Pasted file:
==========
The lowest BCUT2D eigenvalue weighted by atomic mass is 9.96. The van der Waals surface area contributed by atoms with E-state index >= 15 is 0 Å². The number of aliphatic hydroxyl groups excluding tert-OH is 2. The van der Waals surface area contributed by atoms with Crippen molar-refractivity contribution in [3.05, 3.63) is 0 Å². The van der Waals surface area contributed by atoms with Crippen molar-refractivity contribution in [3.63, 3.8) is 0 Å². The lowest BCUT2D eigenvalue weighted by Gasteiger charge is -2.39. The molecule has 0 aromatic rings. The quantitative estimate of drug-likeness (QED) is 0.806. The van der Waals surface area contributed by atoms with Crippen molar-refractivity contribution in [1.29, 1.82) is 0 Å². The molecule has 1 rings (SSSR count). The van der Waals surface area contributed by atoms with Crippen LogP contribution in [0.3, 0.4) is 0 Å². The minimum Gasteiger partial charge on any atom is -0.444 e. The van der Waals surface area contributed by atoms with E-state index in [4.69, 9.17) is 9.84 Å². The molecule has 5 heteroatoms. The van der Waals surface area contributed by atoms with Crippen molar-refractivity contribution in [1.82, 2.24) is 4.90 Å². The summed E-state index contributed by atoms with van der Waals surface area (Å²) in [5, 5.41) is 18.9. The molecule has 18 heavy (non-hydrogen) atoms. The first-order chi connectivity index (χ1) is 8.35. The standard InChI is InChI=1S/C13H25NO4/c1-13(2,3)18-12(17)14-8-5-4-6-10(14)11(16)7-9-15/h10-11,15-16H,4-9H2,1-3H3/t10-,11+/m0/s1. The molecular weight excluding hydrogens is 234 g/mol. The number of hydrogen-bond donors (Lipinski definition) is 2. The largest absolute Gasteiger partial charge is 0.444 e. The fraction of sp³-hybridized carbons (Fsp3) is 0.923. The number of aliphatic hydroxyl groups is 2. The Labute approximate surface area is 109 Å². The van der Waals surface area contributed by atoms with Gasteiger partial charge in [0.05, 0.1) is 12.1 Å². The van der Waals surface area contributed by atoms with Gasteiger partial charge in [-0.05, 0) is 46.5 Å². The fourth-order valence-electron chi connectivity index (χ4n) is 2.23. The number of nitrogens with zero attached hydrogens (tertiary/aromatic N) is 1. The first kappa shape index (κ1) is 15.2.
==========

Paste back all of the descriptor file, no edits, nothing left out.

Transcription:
The lowest BCUT2D eigenvalue weighted by atomic mass is 9.96. The van der Waals surface area contributed by atoms with E-state index >= 15 is 0 Å². The number of aliphatic hydroxyl groups excluding tert-OH is 2. The van der Waals surface area contributed by atoms with Crippen molar-refractivity contribution in [3.05, 3.63) is 0 Å². The van der Waals surface area contributed by atoms with Crippen molar-refractivity contribution in [3.63, 3.8) is 0 Å². The lowest BCUT2D eigenvalue weighted by Gasteiger charge is -2.39. The molecule has 0 aromatic rings. The quantitative estimate of drug-likeness (QED) is 0.806. The van der Waals surface area contributed by atoms with Crippen molar-refractivity contribution in [1.29, 1.82) is 0 Å². The molecule has 1 rings (SSSR count). The van der Waals surface area contributed by atoms with Crippen LogP contribution in [0.3, 0.4) is 0 Å². The minimum Gasteiger partial charge on any atom is -0.444 e. The van der Waals surface area contributed by atoms with E-state index in [4.69, 9.17) is 9.84 Å². The molecule has 5 heteroatoms. The van der Waals surface area contributed by atoms with Crippen molar-refractivity contribution in [1.82, 2.24) is 4.90 Å². The summed E-state index contributed by atoms with van der Waals surface area (Å²) in [5, 5.41) is 18.9. The molecule has 18 heavy (non-hydrogen) atoms. The first-order chi connectivity index (χ1) is 8.35. The standard InChI is InChI=1S/C13H25NO4/c1-13(2,3)18-12(17)14-8-5-4-6-10(14)11(16)7-9-15/h10-11,15-16H,4-9H2,1-3H3/t10-,11+/m0/s1. The molecular weight excluding hydrogens is 234 g/mol. The number of hydrogen-bond donors (Lipinski definition) is 2. The largest absolute Gasteiger partial charge is 0.444 e. The fraction of sp³-hybridized carbons (Fsp3) is 0.923. The number of aliphatic hydroxyl groups is 2. The Labute approximate surface area is 109 Å². The van der Waals surface area contributed by atoms with Gasteiger partial charge in [0.05, 0.1) is 12.1 Å². The van der Waals surface area contributed by atoms with Gasteiger partial charge in [-0.05, 0) is 46.5 Å². The fourth-order valence-electron chi connectivity index (χ4n) is 2.23. The number of nitrogens with zero attached hydrogens (tertiary/aromatic N) is 1. The first kappa shape index (κ1) is 15.2.